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October 30, 2017



Democracy on slippery slope?

Democracy is in danger notwithstanding Opposition leader, Syed Khursheed Shah’s optimistic views offsetting the perils with the conditionality of the longevity of the Parliament. The danger is ironically being further stoked by a band of politicians who are unabatedly engaged in a duel unto lamentable denouements. How pathetic is the frenzy that is wrought with predictable consequences of heart-breaking nature? People of Pakistan are terrified because they see no light at the end of the tunnel in the face of unbecoming conduct of the public figures in the political domain.

People’s anxiety keeps on multiplying as the politicians’ getting to each other's throat has been going on without respite to the utter disregard of the standard democratic ethos. The politics of ferocious bellowing of accusations and insults on one another has been continuing and sadly getting worse with every passing day. The prognoses of such politicking are never propitious to the political system as the snow-ball impact tends to shake its very foundations. The political history of this country is ample proof of such political downward spirals. Why the political leadership is oblivious of the vortex filled with such grotesque ramifications?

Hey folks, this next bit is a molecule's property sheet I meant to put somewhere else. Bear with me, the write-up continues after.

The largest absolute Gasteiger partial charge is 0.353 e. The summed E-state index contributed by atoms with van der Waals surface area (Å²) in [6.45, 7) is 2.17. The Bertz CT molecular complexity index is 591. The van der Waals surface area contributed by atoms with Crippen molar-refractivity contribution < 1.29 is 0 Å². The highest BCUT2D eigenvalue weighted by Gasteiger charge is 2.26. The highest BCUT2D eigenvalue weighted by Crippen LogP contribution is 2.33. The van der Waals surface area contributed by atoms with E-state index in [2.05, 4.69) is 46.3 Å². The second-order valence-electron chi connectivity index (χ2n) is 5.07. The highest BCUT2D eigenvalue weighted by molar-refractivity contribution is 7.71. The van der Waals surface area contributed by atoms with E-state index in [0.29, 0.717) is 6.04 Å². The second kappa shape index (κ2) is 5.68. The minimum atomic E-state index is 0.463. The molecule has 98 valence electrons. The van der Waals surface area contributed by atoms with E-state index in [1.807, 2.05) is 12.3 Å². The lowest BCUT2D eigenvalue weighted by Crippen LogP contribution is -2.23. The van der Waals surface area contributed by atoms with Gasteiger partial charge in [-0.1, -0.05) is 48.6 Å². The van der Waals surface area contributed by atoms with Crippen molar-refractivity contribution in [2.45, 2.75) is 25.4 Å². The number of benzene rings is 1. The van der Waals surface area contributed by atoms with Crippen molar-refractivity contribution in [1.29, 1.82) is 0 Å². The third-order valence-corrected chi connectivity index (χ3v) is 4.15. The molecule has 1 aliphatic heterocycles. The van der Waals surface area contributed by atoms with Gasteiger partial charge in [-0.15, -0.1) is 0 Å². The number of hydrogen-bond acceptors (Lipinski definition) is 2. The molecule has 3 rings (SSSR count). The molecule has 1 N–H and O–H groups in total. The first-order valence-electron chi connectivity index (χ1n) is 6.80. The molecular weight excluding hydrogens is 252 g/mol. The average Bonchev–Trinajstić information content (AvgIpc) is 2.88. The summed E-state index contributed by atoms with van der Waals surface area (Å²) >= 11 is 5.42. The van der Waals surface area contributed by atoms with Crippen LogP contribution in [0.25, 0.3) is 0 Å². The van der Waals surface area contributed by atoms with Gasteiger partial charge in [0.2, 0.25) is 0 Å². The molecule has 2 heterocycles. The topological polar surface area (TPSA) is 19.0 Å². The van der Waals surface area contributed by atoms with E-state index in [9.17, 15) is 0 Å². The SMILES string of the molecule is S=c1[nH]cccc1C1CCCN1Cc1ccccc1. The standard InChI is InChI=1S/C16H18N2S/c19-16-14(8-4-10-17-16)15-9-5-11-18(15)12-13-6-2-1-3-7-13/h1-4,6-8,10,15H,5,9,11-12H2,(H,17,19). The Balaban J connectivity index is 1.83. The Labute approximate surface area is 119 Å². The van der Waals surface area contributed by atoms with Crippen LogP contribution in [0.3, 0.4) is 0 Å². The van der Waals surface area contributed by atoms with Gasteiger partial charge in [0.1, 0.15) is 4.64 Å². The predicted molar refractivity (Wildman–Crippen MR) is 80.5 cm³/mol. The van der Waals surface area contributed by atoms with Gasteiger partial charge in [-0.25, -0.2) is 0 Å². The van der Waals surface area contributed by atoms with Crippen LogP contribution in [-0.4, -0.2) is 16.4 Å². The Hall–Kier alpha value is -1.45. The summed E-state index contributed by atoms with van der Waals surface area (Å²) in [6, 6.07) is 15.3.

The politicians’ failure to anticipate the inevitable may be perceived as almost analogous to asking for trouble and they may get it to face it.

The aphorism, once bitten twice smitten may guide the political leadership to be over careful because it had been bitten many times in the past in the similar situations. Even then, if it sticks its neck out again then no one will save them from falling in the political abyss. These are difficult times and the sincere and capable leadership may stand up to turn the adversarial circumstances into an opportunity destined for collective redemption. Ironically, a section of the political leadership is caring less and has been following the narrative of negative party politics based on opponents losses are their gains.